Welcome to the FMCA Motorhome Forums!
Register now to gain access to all of our features. Once registered and signed in, you will be able to create topics; post replies to existing topics; upload pictures; manage your profile; get your own private messenger; create blogs; and more. Sign up now! Already have an account? Sign in. This message will be removed once you are signed in.
Replacing Norcold 1210 with Residential Refrigerator
Posted 30 August 2012 - 02:15 PM
We have a 2008 Damon Essence (bought used last year with 9,000 miles so we did well with that) and not happy with the Norcold and could use help, advice,etc. from anyone who has gone through this.
I have looked through the forum and it is great!!
Appreciate any help we can get.
Posted 30 August 2012 - 02:35 PM
Can't help with the selection of a particular residential refrigerator, but be sure your electrical system is up to the task, particularly if you camp without electricity.
Dry camping will require a reasonably substantial house battery bank and a quality inverter (pure sine wave best).
Dianne and Brett Wolfe
1997 Safari Sahara 3540
Moderator, FMCA.com Forums
Chairman, FMCA Technical Advisory Committee
Member, FMCA Long-Range and Development Committee 2007-2009
Moderator, http://www.dieselrvclub.org/(FMCA chapter)
Posted 30 August 2012 - 04:06 PM
99.9% of the time we do not dry camp and have the generator if we ever do and I am making sure the inverter is a pure sine wave, so I have gotten the electrical part figured out but trying to find out if one will fit is the issue and what brand anyone might know will handle the "jostling" in the MH.
Posted 30 August 2012 - 09:49 PM
Kay - Co-pilot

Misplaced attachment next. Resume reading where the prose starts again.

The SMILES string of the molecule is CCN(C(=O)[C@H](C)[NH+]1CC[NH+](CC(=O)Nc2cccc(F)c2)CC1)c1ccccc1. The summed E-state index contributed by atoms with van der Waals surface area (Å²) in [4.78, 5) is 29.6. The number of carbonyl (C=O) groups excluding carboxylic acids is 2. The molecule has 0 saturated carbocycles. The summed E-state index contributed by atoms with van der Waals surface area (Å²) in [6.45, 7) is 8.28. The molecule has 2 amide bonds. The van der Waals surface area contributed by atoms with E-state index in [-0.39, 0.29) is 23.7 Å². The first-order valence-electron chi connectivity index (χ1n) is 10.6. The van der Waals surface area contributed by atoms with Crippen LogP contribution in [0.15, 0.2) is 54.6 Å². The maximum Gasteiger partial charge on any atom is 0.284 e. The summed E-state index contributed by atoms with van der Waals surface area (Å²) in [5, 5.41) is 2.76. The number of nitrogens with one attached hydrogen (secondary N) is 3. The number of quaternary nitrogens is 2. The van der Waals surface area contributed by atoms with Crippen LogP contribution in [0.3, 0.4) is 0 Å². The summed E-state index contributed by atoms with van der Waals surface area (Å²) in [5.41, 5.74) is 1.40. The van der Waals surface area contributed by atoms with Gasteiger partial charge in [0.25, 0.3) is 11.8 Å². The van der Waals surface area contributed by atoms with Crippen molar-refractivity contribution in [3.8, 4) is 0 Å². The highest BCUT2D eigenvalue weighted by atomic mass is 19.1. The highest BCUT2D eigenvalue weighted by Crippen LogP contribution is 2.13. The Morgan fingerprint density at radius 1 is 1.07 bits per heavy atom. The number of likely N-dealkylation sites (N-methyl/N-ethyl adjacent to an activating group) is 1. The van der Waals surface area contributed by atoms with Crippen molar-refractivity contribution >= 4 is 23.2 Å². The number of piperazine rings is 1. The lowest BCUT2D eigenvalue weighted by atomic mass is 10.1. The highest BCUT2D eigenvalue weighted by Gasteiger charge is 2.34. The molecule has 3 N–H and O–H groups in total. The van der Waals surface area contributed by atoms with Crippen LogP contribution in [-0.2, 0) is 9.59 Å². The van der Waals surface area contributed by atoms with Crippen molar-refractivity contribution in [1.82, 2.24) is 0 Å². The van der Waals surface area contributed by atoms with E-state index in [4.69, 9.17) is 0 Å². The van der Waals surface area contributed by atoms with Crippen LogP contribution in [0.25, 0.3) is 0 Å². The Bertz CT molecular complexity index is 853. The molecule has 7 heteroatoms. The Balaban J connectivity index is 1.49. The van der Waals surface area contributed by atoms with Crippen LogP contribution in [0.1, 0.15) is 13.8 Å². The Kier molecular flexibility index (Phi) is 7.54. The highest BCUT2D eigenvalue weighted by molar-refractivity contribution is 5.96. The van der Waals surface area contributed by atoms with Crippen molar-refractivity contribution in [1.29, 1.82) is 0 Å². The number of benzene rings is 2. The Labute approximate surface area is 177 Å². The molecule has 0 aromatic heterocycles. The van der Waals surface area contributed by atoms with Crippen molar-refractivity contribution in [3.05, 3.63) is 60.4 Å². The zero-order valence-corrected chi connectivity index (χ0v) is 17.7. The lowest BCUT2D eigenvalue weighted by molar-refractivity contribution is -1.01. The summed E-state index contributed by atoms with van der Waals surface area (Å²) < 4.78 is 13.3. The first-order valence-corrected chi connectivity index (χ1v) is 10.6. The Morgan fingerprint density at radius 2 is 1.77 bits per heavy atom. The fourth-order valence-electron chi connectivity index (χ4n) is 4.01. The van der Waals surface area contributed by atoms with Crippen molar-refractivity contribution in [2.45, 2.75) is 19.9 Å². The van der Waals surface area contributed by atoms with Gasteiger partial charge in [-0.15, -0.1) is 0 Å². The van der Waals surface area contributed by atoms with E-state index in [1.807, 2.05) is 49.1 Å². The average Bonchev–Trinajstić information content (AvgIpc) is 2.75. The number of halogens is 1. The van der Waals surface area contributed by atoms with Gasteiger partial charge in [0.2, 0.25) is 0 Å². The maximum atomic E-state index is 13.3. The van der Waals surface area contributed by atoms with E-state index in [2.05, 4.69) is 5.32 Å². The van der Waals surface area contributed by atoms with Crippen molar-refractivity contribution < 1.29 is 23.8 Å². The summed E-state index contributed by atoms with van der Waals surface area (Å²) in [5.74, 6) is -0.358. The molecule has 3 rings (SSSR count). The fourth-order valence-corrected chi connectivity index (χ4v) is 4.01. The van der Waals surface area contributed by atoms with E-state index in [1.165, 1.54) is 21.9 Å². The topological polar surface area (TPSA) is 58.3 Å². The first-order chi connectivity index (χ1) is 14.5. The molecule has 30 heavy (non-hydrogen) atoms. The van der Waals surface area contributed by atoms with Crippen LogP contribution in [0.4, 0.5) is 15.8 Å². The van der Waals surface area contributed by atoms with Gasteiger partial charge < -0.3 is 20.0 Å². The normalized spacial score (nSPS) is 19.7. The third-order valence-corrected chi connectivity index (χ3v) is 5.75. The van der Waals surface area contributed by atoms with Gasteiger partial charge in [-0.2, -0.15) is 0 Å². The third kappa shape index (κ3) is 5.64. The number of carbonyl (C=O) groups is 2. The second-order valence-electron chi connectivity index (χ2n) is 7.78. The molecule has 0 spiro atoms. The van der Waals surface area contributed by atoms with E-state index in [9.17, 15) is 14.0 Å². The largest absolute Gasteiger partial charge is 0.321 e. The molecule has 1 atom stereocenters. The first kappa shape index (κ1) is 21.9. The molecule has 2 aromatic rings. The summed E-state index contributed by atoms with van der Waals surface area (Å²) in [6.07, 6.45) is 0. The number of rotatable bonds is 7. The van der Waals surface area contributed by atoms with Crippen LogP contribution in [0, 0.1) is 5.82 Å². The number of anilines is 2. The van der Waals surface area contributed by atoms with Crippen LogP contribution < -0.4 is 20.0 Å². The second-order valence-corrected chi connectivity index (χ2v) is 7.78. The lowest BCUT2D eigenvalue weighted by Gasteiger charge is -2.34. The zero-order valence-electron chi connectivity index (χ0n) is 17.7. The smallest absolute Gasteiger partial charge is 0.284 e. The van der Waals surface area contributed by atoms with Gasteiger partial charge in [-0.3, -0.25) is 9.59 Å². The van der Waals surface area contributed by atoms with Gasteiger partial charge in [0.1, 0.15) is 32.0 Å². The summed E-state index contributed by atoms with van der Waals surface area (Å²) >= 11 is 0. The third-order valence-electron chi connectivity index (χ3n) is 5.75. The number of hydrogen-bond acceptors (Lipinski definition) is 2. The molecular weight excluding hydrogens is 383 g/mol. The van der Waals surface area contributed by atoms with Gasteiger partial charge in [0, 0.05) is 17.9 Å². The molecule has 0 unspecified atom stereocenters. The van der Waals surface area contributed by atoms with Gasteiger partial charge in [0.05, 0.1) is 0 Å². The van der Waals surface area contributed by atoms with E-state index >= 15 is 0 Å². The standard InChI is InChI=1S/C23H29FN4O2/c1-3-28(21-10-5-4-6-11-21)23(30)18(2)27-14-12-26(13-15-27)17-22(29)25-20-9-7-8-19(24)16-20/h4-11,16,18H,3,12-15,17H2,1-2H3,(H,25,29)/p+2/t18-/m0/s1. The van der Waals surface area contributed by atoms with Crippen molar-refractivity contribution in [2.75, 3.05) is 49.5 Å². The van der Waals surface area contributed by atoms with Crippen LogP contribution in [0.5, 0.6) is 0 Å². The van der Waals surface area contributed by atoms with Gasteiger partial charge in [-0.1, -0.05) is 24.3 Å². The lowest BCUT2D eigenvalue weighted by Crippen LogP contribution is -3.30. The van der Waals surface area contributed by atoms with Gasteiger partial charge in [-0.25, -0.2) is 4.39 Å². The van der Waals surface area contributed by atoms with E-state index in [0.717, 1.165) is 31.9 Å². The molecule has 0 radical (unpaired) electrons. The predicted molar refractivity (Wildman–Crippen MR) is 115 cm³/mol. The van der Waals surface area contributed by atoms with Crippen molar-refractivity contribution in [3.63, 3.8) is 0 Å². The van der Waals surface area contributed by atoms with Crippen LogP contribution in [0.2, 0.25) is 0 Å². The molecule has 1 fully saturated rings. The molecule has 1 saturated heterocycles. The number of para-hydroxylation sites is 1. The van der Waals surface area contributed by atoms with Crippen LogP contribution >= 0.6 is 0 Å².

Allie - Beagle
Rascal - Beagle
2008 Tiffin Phaeton 40QSH
2012 Jeep Grand Cherokee Overland Toad
"Not All Who Wander Are Lost"
"It's never too late to have a happy childhood!"
Posted 30 August 2012 - 10:19 PM
Tom and Louise Butler
2004 Monaco Windsor, Cummins 400 ISL
Roadmaster Sterling Tow Bar, Brakemaster, GMC Acadia, BikeE Recumbent Bicycles
After 9 1/2 years full time in our motor home and being Winter Texans we are now living at Sandpipers Resort in Edinburg, Texas. Now we are Summer Chickens!
"The tipi is much better to live in; always clean and warm in winter, cool in summer, easy to move... If the Great Spirit wanted men to live in one place he would have made the world stand still." -- Flying Hawk, South Dakota Oglala Sioux
Posted 31 August 2012 - 06:15 AM
Posted 05 September 2012 - 09:46 AM
Posted 05 September 2012 - 09:47 AM
This is a low amperage compressor, has worked well on the inverter, a square wave 2000 watt Dimensions original issue on our 2007 Allegro Bus. I had previously replaced the house batteries with 4 12v AGM Lifelines so I have about 420 Amp-hrs there. We do not dry camp, except for an occasional overnite, and could always run the generator if necessary.
The Norcold was junk, and a fire hazard. We have about 8 months and 18,000 miles on the Samsung. It is great to wake up, open the door and see "36 deg." in there!
Posted 05 September 2012 - 11:11 AM
Although we have had absolutely no problem with the Dometic, the Norcold stories are legendary. We are opting to change to this fridge for some very simple reasons. First the Samsung simply has much, much more space than our Dometic. The new fridge is a 20 cubic foot french door model with bottom freezer. We ordered it in black to match our other appliances. This model we chose has an internal ice maker. No water or Ice to the door. For us, this was the best choice cause as we are on the go, we tend to use bottled water and can't remember the last time we used the door mounted water dispenser. We are also confident that the residential fridge will make much more ice than did the Dometic. It's important to keep up with cocktail hour.